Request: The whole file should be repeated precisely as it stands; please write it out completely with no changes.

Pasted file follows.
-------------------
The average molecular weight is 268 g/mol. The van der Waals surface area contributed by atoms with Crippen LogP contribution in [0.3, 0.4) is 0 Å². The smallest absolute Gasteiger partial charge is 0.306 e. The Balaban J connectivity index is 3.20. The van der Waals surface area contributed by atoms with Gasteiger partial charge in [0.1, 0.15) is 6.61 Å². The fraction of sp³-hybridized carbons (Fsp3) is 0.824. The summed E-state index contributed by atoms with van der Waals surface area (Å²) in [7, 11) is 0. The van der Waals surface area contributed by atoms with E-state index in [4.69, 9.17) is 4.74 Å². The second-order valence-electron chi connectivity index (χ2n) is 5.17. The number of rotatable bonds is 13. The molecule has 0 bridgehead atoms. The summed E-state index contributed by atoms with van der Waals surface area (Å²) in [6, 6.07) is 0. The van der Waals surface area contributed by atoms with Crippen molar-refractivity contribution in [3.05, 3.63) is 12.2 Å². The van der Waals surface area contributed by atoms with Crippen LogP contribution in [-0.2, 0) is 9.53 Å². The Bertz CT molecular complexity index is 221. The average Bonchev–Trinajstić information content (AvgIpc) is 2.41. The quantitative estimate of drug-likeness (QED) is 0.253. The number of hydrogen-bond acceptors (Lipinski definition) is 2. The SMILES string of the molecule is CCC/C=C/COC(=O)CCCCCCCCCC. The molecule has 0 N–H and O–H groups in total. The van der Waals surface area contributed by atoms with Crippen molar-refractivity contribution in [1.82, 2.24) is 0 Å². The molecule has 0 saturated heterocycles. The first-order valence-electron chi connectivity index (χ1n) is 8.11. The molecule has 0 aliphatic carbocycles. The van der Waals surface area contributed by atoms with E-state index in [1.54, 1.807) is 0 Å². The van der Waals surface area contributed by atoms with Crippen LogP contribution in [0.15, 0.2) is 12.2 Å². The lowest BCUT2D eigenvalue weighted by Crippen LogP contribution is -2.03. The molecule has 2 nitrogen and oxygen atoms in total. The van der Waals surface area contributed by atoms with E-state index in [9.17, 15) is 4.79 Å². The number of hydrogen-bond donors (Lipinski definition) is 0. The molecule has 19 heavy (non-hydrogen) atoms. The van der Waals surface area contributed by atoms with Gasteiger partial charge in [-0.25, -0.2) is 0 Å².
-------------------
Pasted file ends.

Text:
The average molecular weight is 268 g/mol. The van der Waals surface area contributed by atoms with Crippen LogP contribution in [0.3, 0.4) is 0 Å². The smallest absolute Gasteiger partial charge is 0.306 e. The Balaban J connectivity index is 3.20. The van der Waals surface area contributed by atoms with Gasteiger partial charge in [0.1, 0.15) is 6.61 Å². The fraction of sp³-hybridized carbons (Fsp3) is 0.824. The summed E-state index contributed by atoms with van der Waals surface area (Å²) in [7, 11) is 0. The van der Waals surface area contributed by atoms with E-state index in [4.69, 9.17) is 4.74 Å². The second-order valence-electron chi connectivity index (χ2n) is 5.17. The number of rotatable bonds is 13. The molecule has 0 bridgehead atoms. The summed E-state index contributed by atoms with van der Waals surface area (Å²) in [6, 6.07) is 0. The van der Waals surface area contributed by atoms with Crippen molar-refractivity contribution in [3.05, 3.63) is 12.2 Å². The van der Waals surface area contributed by atoms with Crippen LogP contribution in [-0.2, 0) is 9.53 Å². The Bertz CT molecular complexity index is 221. The average Bonchev–Trinajstić information content (AvgIpc) is 2.41. The quantitative estimate of drug-likeness (QED) is 0.253. The number of hydrogen-bond acceptors (Lipinski definition) is 2. The SMILES string of the molecule is CCC/C=C/COC(=O)CCCCCCCCCC. The molecule has 0 N–H and O–H groups in total. The van der Waals surface area contributed by atoms with Crippen molar-refractivity contribution in [1.82, 2.24) is 0 Å². The molecule has 0 saturated heterocycles. The first-order valence-electron chi connectivity index (χ1n) is 8.11. The molecule has 0 aliphatic carbocycles. The van der Waals surface area contributed by atoms with E-state index in [1.54, 1.807) is 0 Å². The van der Waals surface area contributed by atoms with Crippen LogP contribution in [0.15, 0.2) is 12.2 Å². The lowest BCUT2D eigenvalue weighted by Crippen LogP contribution is -2.03. The molecule has 2 nitrogen and oxygen atoms in total. The van der Waals surface area contributed by atoms with E-state index in [9.17, 15) is 4.79 Å². The number of hydrogen-bond donors (Lipinski definition) is 0. The molecule has 19 heavy (non-hydrogen) atoms. The van der Waals surface area contributed by atoms with Gasteiger partial charge in [-0.25, -0.2) is 0 Å².